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Peacebuilding: Cooperation, Coordination, and Holistic Vision

Peacebuilding : Cooperation, Coordination, and Holistic Vision

Rene Wadlow*

“From the outset of my mandate” said in 1993 then Secretary General of the UN Boutros Boutros-Ghali “I have been convinced that the structure of the Organization must mirror, as closely as possible, the tasks it is assigned to undertake. An institution must reflect
the objectives it pursues…The UN therefore faces the difficult task of relating our aims to our means, of updating and reforming institutions set up at different times and with different imperatives.” Boutros-Ghali proposed measures to promote coordination and decentralization within the UN system, greater cooperation with non-governmental organizations and regional bodies, and creating more effective UN financing and budget-making mechanisms.

He went on to stress the vast challenges of famine, drought, AIDS, civil wars,
uprooted and displaced populations and deepening human misery in many parts of the world.
These situations make dramatic demands on the UN system and require a better field presence
and operational capabilities. The UN system is called upon to respond to very diversified
requirements, often involving the provision of crucial and direct aid to peoples in deep
distress and involving sensitive new fields of social, economic and political transformation.

What does peacebuilding look like? Is it high-level diplomats working out a regiona security system for Afghanistan-Pakistan? Is it non-governmental organizations bringing religious leaders together to discuss after the religious violence in northern Nigeria? Or women’s groups working together across the lines of conflict in Israel and Palestine to deliver humanitarian aid to families in Gaza?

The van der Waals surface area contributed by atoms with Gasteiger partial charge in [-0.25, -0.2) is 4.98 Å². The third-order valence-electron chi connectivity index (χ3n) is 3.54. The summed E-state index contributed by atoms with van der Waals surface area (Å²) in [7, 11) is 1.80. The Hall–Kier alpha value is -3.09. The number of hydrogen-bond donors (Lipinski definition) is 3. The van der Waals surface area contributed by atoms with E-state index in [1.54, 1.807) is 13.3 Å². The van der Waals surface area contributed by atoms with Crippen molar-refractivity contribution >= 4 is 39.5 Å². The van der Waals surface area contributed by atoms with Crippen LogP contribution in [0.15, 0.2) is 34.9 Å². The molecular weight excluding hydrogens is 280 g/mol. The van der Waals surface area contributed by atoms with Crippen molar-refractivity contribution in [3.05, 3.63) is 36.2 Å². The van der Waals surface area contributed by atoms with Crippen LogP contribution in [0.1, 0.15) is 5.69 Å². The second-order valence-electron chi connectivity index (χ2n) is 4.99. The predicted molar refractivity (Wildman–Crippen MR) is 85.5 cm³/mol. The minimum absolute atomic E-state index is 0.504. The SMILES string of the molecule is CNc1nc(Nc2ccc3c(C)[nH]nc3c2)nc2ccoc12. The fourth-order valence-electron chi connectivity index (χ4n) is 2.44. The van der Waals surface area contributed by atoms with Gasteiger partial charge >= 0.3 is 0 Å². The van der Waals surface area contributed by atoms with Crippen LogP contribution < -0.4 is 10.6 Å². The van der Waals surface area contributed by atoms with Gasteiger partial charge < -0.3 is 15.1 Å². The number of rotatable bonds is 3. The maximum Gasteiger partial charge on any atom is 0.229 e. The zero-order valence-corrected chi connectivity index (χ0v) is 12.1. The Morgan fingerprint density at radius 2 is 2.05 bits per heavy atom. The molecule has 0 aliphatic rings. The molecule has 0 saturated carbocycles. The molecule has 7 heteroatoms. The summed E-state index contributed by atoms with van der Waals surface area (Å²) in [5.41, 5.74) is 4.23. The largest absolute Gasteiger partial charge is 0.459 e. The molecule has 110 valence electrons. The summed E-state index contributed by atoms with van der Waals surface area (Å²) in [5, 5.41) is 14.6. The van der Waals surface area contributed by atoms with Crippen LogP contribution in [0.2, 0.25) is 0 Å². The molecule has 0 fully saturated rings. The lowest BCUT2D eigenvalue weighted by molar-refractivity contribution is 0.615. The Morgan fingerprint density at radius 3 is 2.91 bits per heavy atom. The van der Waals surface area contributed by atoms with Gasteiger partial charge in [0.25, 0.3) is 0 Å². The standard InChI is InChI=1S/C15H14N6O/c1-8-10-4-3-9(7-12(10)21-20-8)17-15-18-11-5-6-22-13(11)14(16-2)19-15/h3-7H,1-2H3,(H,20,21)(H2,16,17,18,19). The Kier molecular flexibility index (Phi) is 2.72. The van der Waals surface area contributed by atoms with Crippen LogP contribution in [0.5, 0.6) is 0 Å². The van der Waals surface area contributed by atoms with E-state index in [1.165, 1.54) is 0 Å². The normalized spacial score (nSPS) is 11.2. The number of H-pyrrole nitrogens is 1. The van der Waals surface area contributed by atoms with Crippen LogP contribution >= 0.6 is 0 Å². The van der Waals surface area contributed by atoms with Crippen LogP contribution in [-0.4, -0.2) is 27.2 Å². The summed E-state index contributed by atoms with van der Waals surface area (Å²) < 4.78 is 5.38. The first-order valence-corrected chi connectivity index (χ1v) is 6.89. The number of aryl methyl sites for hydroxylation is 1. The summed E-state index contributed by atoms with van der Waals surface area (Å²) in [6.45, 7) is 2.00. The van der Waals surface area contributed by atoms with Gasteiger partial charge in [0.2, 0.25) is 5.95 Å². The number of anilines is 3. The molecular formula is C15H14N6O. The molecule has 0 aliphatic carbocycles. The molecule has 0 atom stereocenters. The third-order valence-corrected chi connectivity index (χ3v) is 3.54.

Although some persons use the term ‘peacebuilding’ only to refer to post-conflict work, the concept is better seen as an umbrella term for all work directed to peaceful social change at all levels of society and in all stages of conflict including such activities as mediation, conflict prevention, and alternative dispute resolution. Peacebuilding must deal with changing attitudes, opinions, and belief systems through education, dialogue, and community organizations. Peacebuilding requires the establishment of cooperative relations between groups, replacing the adversarial or competitive relations that had led to conflict and violence. Thus, peacebuilding needs to be both short-term to reduce or eliminate direct violence and longer-term to enhance existing capacities to meet needs and protect rights.

We all have limited attention spans for crisis situations in which we are not directly
involved or do not have strong emotional links. We are constantly asked to pay attention to a new crisis, to new tensions, to new difficulties. Political leaders have even shorter
attention spans unless there are strong domestic reasons for remaining involved. Therefore
there is a need both within the UN system and within national governments for a group
of persons with a long-term holistic vision, who are able to see trends and the interlinks
between situations. Such a body needs to be able to organize long-term cooperation
drawing upon the knowledge and resources of universities, religious groups, NGOs and
government services at all levels.

Just as ecological concerns require actions by a multitude of actors who do not always
see the relationship between their actions, so peacebuilding has material, intellectual and
spiritual dimensions. Finding the way these fit together so as to be understandable to policy
makers is not easy. However, this is the challenge before us. The process will take time
and vision.

*Rene Wadlow, Representative to the UN, Geneva, Association of World Citizens

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